'Grounded': An Unusual New Opera Reexamines the Complexities of America’s Drone Wars Abroad

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Jess, played by mezzo-soprano Emily D'Angelo, sings some of the opera's opening lines while flanked by a chorus that represents her squadron and fellow pilots.
Jess, played by mezzo-soprano Emily D'Angelo, sings some of the opera's opening lines while flanked by a chorus that represents her squadron and fellow pilots. (Scott Suchman/Washington National Opera)

When I was first offered a chance to see “Grounded” -- a hot, new opera centered around drone warfare -- I was a bit skeptical. The topic seemed dated, the fine arts typically struggle to capture the complexities of military service, and, frankly, I am hardly an opera connoisseur.

But I was curious and I went -- and what I discovered was a thought-provoking experience that was far more intriguing than I expected.

When the curtain went up at Washington, D.C.'s John F. Kennedy Center for the Performing Arts one weekend in early November and a chorus of flight-suited singers walked out onto a stage of giant screens showing a swirling sky, I suspected that “Grounded” would be something different. Then there was the earnest, if slightly goofy hookup scene on stage. Different indeed. By the time the opera's main character belted out her first F-bomb in a perfectly pitched mezzo-soprano voice, I was totally engrossed.

The plot of the opera follows the journey of Jess, an Air Force F-16 fighter pilot flying combat missions in the skies over Iraq. However, a visit to a bar with her squadron buddies while on leave leads to a chance meeting with Eric, a rancher; the two hit it off and end up sleeping together in the aforementioned hookup scene, which had Jess and Eric stripping down to their underwear and hopping into a bed at the corner of the stage.

Jess ends up returning to flying missions, but soon discovers that she is pregnant. She decides to ditch flying and have the child, a daughter she and Eric name Sam. But after eight years of family life and raising her daughter, Jess wants to get back to flying, only to find that the Air Force isn’t interested in putting her back in the cockpit of an F-16. Instead, she is told she will fly drones from a trailer just outside Las Vegas.

Jess’ experiences flying drones make up the bulk of the opera’s drama and thought-provoking themes as she spends the entire second act hunting a high-value target in the Middle East. The opera explores both the moral complexities and psychological impacts of drone warfare by juxtaposing the fact that Jess is never far from her family -- pitched to her as a huge positive -- with the fact that she can’t shake the cold, calculating and detached nature of her job.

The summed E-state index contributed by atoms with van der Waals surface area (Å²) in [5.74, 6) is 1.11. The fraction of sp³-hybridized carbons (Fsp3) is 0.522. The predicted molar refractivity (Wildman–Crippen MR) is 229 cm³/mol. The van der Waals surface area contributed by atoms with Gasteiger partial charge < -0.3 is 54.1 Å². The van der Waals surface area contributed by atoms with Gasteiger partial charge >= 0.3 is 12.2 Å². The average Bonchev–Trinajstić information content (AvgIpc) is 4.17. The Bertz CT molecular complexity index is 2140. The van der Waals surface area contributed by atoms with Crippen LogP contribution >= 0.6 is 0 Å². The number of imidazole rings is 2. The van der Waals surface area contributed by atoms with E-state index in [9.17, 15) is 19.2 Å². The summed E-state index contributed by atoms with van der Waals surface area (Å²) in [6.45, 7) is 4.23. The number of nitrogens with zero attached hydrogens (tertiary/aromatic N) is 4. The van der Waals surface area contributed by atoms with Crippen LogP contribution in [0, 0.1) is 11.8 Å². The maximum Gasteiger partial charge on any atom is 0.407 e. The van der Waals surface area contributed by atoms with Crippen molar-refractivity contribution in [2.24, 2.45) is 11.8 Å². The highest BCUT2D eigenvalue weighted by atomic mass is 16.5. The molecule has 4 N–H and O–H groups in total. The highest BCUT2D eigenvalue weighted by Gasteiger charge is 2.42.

George Brant, the dramatist behind “Grounded,” said he first wrote the story in 2011, around that time during the first term of President Barack Obama that drone warfare, along with its problems and costs, was beginning to become a subject of public concern.

The result is that the characters in the opera talk about their work in a way that is surprisingly precise and technical. The chorus sings about dropping Hellfire missiles and the trainer who introduces Jess to her MQ-9 Reaper drone excitedly touts the “Gorgon’s Stare” – a special 12 camera sensor that was rolled out for the platform around 2010. The cast also includes five members of the kill chain, two of whom always sit behind Jess and her sensor operator as they fly their drone.

“This is the terminology that these characters live in and breathe,” Brant told Military.com in an interview last week. “It was important to me for that to be their language and not to clean it up too much.”

The opera’s attention to detail extends down to minute costume choices. For example, Jess’ flight suit features a patch for the 432nd Wing, the unit that first flew drones for the Air Force and operator Reapers and MQ-1 Predators out of Creech Air Force Base just outside Las Vegas. Jess also wears a patch from Air Combat Command, the command that oversees the 432nd Wing.

As Jess, Eric and Sam consider where their future will take them, the commander informs her that the Air Force needs her talents piloting a MQ-9 Reaper drone.
As Jess, Eric and Sam consider where their future will take them, the commander informs her that the Air Force needs her talents piloting a MQ-9 Reaper drone. (Scott Suchman/Washington National Opera)


The production consulted with retired Brig. General Kenneth Todorov, a command pilot for the Air Force who flew more than 4,000 hours in a variety of helicopters, to help with the accuracy.

“I was impressed with how, even though this is a work of art, that the production team … it was important for them to ‘get it right,’” Todorov told Military.com in a phone call. “They knew that veterans would be watching and, to some extent, critiquing and evaluating, and if they didn't have some semblance of realism in their work of art, I think it would be discounted.”